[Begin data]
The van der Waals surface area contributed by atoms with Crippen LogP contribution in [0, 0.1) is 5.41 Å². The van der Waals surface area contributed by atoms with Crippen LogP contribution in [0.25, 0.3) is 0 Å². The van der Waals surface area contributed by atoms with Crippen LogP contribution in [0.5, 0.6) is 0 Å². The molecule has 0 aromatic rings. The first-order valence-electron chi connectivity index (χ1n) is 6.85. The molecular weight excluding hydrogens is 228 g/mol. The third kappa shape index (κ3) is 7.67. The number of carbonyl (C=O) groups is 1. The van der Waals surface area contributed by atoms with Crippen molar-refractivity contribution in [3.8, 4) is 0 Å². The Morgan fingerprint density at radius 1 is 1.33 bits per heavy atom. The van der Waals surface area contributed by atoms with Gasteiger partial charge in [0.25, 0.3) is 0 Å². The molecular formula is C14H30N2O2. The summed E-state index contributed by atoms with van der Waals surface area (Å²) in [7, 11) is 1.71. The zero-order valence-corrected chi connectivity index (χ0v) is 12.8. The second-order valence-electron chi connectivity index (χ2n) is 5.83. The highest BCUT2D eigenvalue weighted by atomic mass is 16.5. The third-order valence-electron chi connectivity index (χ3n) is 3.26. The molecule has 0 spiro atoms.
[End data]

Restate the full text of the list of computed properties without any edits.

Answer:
The van der Waals surface area contributed by atoms with Crippen LogP contribution in [0, 0.1) is 5.41 Å². The van der Waals surface area contributed by atoms with Crippen LogP contribution in [0.25, 0.3) is 0 Å². The van der Waals surface area contributed by atoms with Crippen LogP contribution in [0.5, 0.6) is 0 Å². The molecule has 0 aromatic rings. The first-order valence-electron chi connectivity index (χ1n) is 6.85. The molecular weight excluding hydrogens is 228 g/mol. The third kappa shape index (κ3) is 7.67. The number of carbonyl (C=O) groups is 1. The van der Waals surface area contributed by atoms with Crippen molar-refractivity contribution in [3.8, 4) is 0 Å². The Morgan fingerprint density at radius 1 is 1.33 bits per heavy atom. The van der Waals surface area contributed by atoms with Gasteiger partial charge in [0.25, 0.3) is 0 Å². The molecular formula is C14H30N2O2. The summed E-state index contributed by atoms with van der Waals surface area (Å²) in [7, 11) is 1.71. The zero-order valence-corrected chi connectivity index (χ0v) is 12.8. The second-order valence-electron chi connectivity index (χ2n) is 5.83. The highest BCUT2D eigenvalue weighted by atomic mass is 16.5. The third-order valence-electron chi connectivity index (χ3n) is 3.26. The molecule has 0 spiro atoms.